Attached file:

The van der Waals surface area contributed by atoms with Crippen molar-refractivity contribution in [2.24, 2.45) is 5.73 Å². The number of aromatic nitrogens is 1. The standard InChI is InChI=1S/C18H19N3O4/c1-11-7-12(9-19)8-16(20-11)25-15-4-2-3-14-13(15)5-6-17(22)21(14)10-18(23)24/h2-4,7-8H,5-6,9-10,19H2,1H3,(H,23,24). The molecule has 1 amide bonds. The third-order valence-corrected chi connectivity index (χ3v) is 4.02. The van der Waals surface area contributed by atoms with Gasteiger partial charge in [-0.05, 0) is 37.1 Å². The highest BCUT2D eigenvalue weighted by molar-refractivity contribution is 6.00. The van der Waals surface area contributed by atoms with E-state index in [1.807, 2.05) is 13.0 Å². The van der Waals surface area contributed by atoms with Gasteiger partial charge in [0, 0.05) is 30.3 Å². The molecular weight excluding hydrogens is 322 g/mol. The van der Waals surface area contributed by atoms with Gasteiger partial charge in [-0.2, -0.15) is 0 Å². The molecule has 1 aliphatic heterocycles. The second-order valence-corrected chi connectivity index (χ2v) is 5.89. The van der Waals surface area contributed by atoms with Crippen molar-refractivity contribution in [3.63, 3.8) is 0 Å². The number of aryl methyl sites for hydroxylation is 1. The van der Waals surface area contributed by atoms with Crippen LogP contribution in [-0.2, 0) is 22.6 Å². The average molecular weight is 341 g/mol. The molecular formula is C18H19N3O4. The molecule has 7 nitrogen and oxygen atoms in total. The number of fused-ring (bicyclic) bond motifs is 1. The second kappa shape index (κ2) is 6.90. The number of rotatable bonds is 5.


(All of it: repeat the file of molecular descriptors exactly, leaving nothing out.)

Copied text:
The van der Waals surface area contributed by atoms with Crippen molar-refractivity contribution in [2.24, 2.45) is 5.73 Å². The number of aromatic nitrogens is 1. The standard InChI is InChI=1S/C18H19N3O4/c1-11-7-12(9-19)8-16(20-11)25-15-4-2-3-14-13(15)5-6-17(22)21(14)10-18(23)24/h2-4,7-8H,5-6,9-10,19H2,1H3,(H,23,24). The molecule has 1 amide bonds. The third-order valence-corrected chi connectivity index (χ3v) is 4.02. The van der Waals surface area contributed by atoms with Gasteiger partial charge in [-0.05, 0) is 37.1 Å². The highest BCUT2D eigenvalue weighted by molar-refractivity contribution is 6.00. The van der Waals surface area contributed by atoms with E-state index in [1.807, 2.05) is 13.0 Å². The van der Waals surface area contributed by atoms with Gasteiger partial charge in [0, 0.05) is 30.3 Å². The molecular weight excluding hydrogens is 322 g/mol. The van der Waals surface area contributed by atoms with Gasteiger partial charge in [-0.2, -0.15) is 0 Å². The molecule has 1 aliphatic heterocycles. The second-order valence-corrected chi connectivity index (χ2v) is 5.89. The van der Waals surface area contributed by atoms with Crippen molar-refractivity contribution in [3.63, 3.8) is 0 Å². The number of aryl methyl sites for hydroxylation is 1. The van der Waals surface area contributed by atoms with Crippen LogP contribution in [-0.2, 0) is 22.6 Å². The average molecular weight is 341 g/mol. The molecular formula is C18H19N3O4. The molecule has 7 nitrogen and oxygen atoms in total. The number of fused-ring (bicyclic) bond motifs is 1. The second kappa shape index (κ2) is 6.90. The number of rotatable bonds is 5.